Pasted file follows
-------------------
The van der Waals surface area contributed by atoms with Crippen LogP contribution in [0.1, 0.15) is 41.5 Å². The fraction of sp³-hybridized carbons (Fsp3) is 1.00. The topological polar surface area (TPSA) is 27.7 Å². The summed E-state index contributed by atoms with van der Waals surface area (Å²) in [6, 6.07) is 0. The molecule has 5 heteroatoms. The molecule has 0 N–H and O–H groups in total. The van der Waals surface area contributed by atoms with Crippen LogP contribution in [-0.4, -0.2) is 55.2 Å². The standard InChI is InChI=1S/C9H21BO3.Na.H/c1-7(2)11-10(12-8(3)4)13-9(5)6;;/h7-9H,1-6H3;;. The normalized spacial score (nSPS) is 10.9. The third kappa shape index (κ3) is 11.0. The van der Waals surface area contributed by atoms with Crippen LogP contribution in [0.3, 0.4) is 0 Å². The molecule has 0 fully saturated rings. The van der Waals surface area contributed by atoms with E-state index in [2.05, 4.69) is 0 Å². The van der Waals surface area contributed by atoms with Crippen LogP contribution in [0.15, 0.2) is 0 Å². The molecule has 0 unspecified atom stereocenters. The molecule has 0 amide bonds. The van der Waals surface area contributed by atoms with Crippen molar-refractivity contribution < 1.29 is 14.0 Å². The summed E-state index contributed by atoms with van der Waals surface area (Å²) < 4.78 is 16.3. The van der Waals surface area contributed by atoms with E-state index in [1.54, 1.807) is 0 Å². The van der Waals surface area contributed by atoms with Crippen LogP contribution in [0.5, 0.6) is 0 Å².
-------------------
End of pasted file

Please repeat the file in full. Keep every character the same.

The van der Waals surface area contributed by atoms with Crippen LogP contribution in [0.1, 0.15) is 41.5 Å². The fraction of sp³-hybridized carbons (Fsp3) is 1.00. The topological polar surface area (TPSA) is 27.7 Å². The summed E-state index contributed by atoms with van der Waals surface area (Å²) in [6, 6.07) is 0. The molecule has 5 heteroatoms. The molecule has 0 N–H and O–H groups in total. The van der Waals surface area contributed by atoms with Crippen LogP contribution in [-0.4, -0.2) is 55.2 Å². The standard InChI is InChI=1S/C9H21BO3.Na.H/c1-7(2)11-10(12-8(3)4)13-9(5)6;;/h7-9H,1-6H3;;. The normalized spacial score (nSPS) is 10.9. The third kappa shape index (κ3) is 11.0. The van der Waals surface area contributed by atoms with Crippen LogP contribution in [0.3, 0.4) is 0 Å². The molecule has 0 fully saturated rings. The van der Waals surface area contributed by atoms with E-state index in [2.05, 4.69) is 0 Å². The van der Waals surface area contributed by atoms with Crippen LogP contribution in [0.15, 0.2) is 0 Å². The molecule has 0 unspecified atom stereocenters. The molecule has 0 amide bonds. The van der Waals surface area contributed by atoms with Crippen molar-refractivity contribution < 1.29 is 14.0 Å². The summed E-state index contributed by atoms with van der Waals surface area (Å²) < 4.78 is 16.3. The van der Waals surface area contributed by atoms with E-state index in [1.54, 1.807) is 0 Å². The van der Waals surface area contributed by atoms with Crippen LogP contribution in [0.5, 0.6) is 0 Å².